Doom 2016 amazed gamers and game critics alike by how good of a game it was - but more importantly by how well it captured the correct spirit of the original Doom games - quite rare for a reboot. The core concept that the game creator held above all else was "push forward combat".
In a world full of cover based shooters - where you spend much of your time hiding behind shoulder-height obstacles, waiting for the right time to get up and take a few potshots at the enemies before hiding back down - Doom 2016 tries to incentivise the player to run towards the enemies, not cower away. There is little to no cover, enemies are not waiting in ambush - they are clearly visible and often running towards you, there are special finishing moves ("glory kills") the player can perform on an injured demon that look powerful and give additional resources - but only in melee range.
The game mechanics are not the only part of the game that embrace the push forward philosophy. Everything in the story and surrounding narrative empower the player. You wake up in a literal shrine - your frozen body is a place of worship and reverence for the demon kind - because of the countless spawns you've decimated in the past. You're their rider of the Apocalypse - you don't sneak in the shadows. For the Doom Slayer to be stuck alone in the middle of a full blown demon invasion on Mars is an "I'm not locked in here with you, you're locked in here with me" situation.
To the demons, he is the monster.
When I was a boy I used to play chess, often with my parents. As a naturally cautious, risk averse and "cover all the angles" type of person - I usually used a slow strategy, making moves that provided gradual advantage with almost no downsides - slowly grinding out an edge or waiting for the opponent to make a mistake. One day, perhaps inspired by some chess tutorials, I tried going in the complete opposite direction. Usually I strive to set up positions where the opponent couldn't take my pieces because they were protected. This time I was trying to maintain positions where the opponent couldn't take my pieces - despite them often being completely exposed - because I was attacking even harder on the other side of the board, and the opponent couldn't afford to spare the move or the piece to take advantage of my weakness.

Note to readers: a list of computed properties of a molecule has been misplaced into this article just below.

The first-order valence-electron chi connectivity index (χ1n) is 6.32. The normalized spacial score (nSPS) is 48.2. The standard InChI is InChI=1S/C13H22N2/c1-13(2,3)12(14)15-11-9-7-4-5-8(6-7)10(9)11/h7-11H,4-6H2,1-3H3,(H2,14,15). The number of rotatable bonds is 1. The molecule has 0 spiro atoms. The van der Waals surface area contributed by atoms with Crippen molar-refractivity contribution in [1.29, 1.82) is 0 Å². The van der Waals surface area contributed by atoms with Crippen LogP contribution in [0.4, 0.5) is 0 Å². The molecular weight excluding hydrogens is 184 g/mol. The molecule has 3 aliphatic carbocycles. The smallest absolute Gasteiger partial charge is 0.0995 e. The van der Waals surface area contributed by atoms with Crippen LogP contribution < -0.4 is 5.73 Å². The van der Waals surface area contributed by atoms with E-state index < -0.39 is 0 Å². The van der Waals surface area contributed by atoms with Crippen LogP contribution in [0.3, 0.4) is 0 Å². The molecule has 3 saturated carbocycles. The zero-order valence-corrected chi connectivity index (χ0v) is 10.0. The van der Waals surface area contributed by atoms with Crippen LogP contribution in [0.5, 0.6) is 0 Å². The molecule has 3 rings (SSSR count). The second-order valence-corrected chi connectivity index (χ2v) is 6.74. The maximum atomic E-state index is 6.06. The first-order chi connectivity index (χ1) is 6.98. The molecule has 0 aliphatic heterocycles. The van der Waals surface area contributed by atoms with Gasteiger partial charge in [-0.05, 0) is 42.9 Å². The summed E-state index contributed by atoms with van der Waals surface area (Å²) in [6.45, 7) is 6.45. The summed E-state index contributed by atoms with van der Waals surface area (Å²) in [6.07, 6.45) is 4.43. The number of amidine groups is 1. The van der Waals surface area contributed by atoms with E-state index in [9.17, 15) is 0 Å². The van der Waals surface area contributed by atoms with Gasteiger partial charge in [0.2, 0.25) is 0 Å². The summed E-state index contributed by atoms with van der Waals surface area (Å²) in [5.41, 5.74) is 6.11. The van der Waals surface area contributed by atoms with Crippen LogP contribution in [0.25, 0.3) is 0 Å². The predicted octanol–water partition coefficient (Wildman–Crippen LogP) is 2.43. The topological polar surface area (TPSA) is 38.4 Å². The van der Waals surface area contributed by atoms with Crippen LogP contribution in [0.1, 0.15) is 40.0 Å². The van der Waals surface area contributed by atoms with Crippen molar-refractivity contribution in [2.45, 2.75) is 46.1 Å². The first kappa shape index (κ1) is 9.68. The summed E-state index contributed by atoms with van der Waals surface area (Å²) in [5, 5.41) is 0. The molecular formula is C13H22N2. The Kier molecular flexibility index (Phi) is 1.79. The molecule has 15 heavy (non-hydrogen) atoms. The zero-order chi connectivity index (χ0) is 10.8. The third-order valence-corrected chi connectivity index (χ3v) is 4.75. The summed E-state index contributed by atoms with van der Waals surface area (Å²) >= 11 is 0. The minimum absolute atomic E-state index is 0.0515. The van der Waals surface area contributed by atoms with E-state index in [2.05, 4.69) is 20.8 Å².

It was much harder, and my victory was substantially more challenging and less clear-cut than usually - but I remember that game, while most others faded from memory. It was more complex, with more moving parts, wilder plans and predictions. Harder - yet more satisfying.
And sometimes - that's the only way to win. Sometimes putting the opponent off balance, attacking him, challenging on every turn - has a higher probability of success than edging out a victory bit by bit, especially if the opponent is more experienced than you.
When faced with challenges, pain, jealousy, fear - you have a similar decision. For most people the default is to hunker down behind cover, lick the wounds, restore the lost sense of security. I am the same. I want to run away into my warm comfort zone, in my beloved virtual worlds, where the rules are clear and there's always a second chance. But sometimes escapism is not satisfying - even worse, it becomes part of the problem. Sometimes the right thing is to push forward. To feel safe by defeating enemies, not by finding something to hide behind.
If you're jealous of someone for being better than you, don't run away from the pain. Don't listen to the bland new-age advice about "you're perfect just as you are". You are not perfect as you are. No one is perfect, and some are better than you. Choose your battles, but if this is something that bothers you enough to feel real pain - don't waste it. Don't drown it in distractions. Embrace it, let the anger flow through you, fueling the furnace - make yourself better. Never perfect, but better. Everyday.
For me living with a "push forward combat" mentality means setting high standards and fighting against compromise, against mediocrity, against status-quo, against inertia. When I want to do something, but it's hard, it's risky, it might piss people off, it requires a lot of investment - and I give up, perhaps convincing myself that "I didn't actually want it that much", and "it probably won't be that exciting/interesting anyway", or maybe "it's a rational choice (I should rest, I don't have energy, I'll get sick etc.)" - that's a personal failure. On that day I have chosen to give up a tiny bit of life. On that day I could have lived a little, but I chose to die a little. Whenever I give up on something because I'm playing a cover-based shooter - and it happens so much more than I'm willing to admit - I'm a loser. Every time I give up, the assholes win.
We have all of eternity to do nothing, think nothing, feel nothing - but so little time to do, think, feel.
Be like Doom Slayer. Don't surrender. Push Forward.